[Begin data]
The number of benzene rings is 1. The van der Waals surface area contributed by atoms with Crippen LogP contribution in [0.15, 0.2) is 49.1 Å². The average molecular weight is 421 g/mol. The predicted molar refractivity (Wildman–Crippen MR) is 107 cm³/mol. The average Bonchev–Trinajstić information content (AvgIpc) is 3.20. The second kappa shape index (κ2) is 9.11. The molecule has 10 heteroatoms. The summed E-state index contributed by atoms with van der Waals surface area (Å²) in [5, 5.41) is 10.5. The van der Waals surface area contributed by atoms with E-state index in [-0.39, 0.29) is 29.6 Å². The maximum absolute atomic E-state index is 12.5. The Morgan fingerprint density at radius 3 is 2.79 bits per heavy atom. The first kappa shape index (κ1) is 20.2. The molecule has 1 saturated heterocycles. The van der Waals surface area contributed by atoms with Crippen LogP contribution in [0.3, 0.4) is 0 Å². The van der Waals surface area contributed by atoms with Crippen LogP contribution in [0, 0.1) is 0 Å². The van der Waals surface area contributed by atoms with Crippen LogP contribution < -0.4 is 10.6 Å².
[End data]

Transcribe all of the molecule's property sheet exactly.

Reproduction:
The number of benzene rings is 1. The van der Waals surface area contributed by atoms with Crippen LogP contribution in [0.15, 0.2) is 49.1 Å². The average molecular weight is 421 g/mol. The predicted molar refractivity (Wildman–Crippen MR) is 107 cm³/mol. The average Bonchev–Trinajstić information content (AvgIpc) is 3.20. The second kappa shape index (κ2) is 9.11. The molecule has 10 heteroatoms. The summed E-state index contributed by atoms with van der Waals surface area (Å²) in [5, 5.41) is 10.5. The van der Waals surface area contributed by atoms with E-state index in [-0.39, 0.29) is 29.6 Å². The maximum absolute atomic E-state index is 12.5. The Morgan fingerprint density at radius 3 is 2.79 bits per heavy atom. The first kappa shape index (κ1) is 20.2. The molecule has 1 saturated heterocycles. The van der Waals surface area contributed by atoms with Crippen LogP contribution in [0.3, 0.4) is 0 Å². The van der Waals surface area contributed by atoms with Crippen LogP contribution in [0, 0.1) is 0 Å². The van der Waals surface area contributed by atoms with Crippen LogP contribution < -0.4 is 10.6 Å².